After a client’s estate plan is complete, offer to host and conduct a family meeting to review their estate plan. Without disclosing specific financial information, summarize the distribution of assets and selection of fiduciaries as well as the duties of each fiduciary. The family meeting benefits the client by promoting family unity and harmony by creating transparency and eliminating surprises after death. It also allows the attorney to meet and develop a relationship with the next generation.


An estate plan is not meant to be placed on a shelf to gather dust. The shelf life for any good estate plan is three to five years. Meet with your clients every few years, free of charge, to review their estate plan. If you simply prepare the estate plan, the client will likely get to know you and may even like you. If you meet with your client every three to five years, you will establish a relationship and your client will grow to trust you. If your client trusts you, they will make referrals.


An excellent way to obtain referrals from fellow estate planners within your jurisdiction is to develop an expertise in niche areas of estate planning such as asset-protection planning and special needs planning. Most large and national law firms do not practice in these areas as they are not traditionally seen as “money makers,” and many small firms and solo practitioners are busy enough with traditional estate planning matters that they do not want to handle these matters and risk malpractice given the complexities of these areas of planning.


Being an expert is not enough. To make referrals, fellow practitioners and professional advisors need to know you are an expert. Present at continuing legal education (CLE) seminars, including practice-wide seminars, i.e., a probate and trust conference, financial-planning seminars, and accounting seminars. Publish written materials, whether it be a formal publication or personal blog. Actively participate in state bar committees and message boards. Advertise your speaking engagements and publications on your firm website, and other social media platforms such as LinkedIn and Facebook.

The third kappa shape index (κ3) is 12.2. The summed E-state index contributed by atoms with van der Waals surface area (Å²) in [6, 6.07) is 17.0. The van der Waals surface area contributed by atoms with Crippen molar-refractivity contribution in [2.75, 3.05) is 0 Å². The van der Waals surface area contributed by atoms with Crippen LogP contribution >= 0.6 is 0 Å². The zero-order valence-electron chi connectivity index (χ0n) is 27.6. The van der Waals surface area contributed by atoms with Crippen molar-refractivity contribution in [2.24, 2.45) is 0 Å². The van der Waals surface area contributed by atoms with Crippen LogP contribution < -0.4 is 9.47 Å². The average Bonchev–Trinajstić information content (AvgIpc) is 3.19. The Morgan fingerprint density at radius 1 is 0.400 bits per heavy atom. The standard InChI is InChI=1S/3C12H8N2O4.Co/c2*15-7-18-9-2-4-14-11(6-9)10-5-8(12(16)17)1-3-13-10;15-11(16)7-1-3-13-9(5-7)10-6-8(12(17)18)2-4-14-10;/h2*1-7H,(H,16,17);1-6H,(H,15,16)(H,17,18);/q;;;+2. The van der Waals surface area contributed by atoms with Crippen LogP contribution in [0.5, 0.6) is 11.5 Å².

It is important for clients, professional advisors, and attorneys to see you in the community. Be involved in something you genuinely care about. It is typically apparent if you are involved for the sake of being involved and it is not something you are passionate about.


One way to obtain referrals from estate planning attorneys outside of your jurisdiction is to become a member of national organizations such as the National Academy of Elder Law Attorneys (NAELA). Many organizations provide an online directory of its members that allow others to locate an attorney in a specific location. Complete your biography and include a picture to increase the likelihood of obtaining a referral.


Join and actively participating in a study group. This is an excellent way for fellow estate planning attorneys in your area to get to know you, like you, and trust you. If a study group member is unable to take on a matter due to a conflict, you become a trusted referral source. Study groups are also an excellent resource to further your own personal knowledge and stay updated on changes in the law.

Instead of trying to establish a marketing plan, which can be costly and difficult to evaluate, consider smaller, more actionable changes you can implement in your daily practice. What increases referrals and client retention is not well-placed advertisements or catchy slogans, but lasting relationships among communities, clients, and attorneys. This article provides basic methods for developing these relationships in your own practice and community. To the extent you can assess the marketing you have done, consider dropping the least effective initiatives and refocusing your time and effort on the ideas discussed in this article.